thunder can be caused by cloud-to-ground lightning (NOAA)

What causes thunder?

Thunder is produced by lightning, which in turn is caused by thunderstorms. Lighting heats the narrow channel of air it occurs in to an extremely high temperature, which then causes a localized pocket of high air pressure. Since 'sound' is rapidly travelling waves of pressure in the air, this creates a traveling sound wave emanating outward from the lightning bolt, which we then perceive as thunder.

The sound of thunder is affected by numerous factors, for example, whether the lightning is cloud-to-ground (which typically causes a louder, booming sound), or cloud-to-cloud (which typically causes a less-loud, cracking sound). Some of the loudest thunder you will here will be from infrequently occurring positively charged bolts coming out of thunderstorm anvils after the heaviest raining part of the storm has passed.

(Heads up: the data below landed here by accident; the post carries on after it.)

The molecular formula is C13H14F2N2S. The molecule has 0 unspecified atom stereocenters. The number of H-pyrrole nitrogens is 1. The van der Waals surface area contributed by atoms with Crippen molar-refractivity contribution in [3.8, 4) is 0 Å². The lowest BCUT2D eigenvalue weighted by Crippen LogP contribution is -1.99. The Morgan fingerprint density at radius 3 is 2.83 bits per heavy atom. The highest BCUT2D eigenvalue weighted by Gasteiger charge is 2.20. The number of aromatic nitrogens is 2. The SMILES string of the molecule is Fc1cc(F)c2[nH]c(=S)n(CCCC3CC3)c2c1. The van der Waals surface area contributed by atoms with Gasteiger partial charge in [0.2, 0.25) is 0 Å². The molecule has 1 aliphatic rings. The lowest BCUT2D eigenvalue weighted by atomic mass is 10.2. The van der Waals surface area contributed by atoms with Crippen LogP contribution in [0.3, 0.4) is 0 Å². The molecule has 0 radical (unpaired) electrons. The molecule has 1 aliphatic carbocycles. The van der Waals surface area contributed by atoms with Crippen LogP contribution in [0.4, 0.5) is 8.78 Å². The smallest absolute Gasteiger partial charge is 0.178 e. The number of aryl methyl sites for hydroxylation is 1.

If a lightning-producing storm is a great distance from you at night, you might be too far away to hear the thunder, which some people refer to as "heat lightning".

"Rolling" thunder is the echo of thunder off of other storm cells in your vicinity.

Lightning and thunder are more prevalent over land than over the ocean, because the sun heats land surfaces to higher temperatures, which leads to a more unstable airmass, which is the cause of thunderstorms. This is also why it is usually more dangerous for an airplane to fly through a small thunderstorm over land than it is to fly through a large hurricane over the ocean.
(page last updated 6/1/2012)
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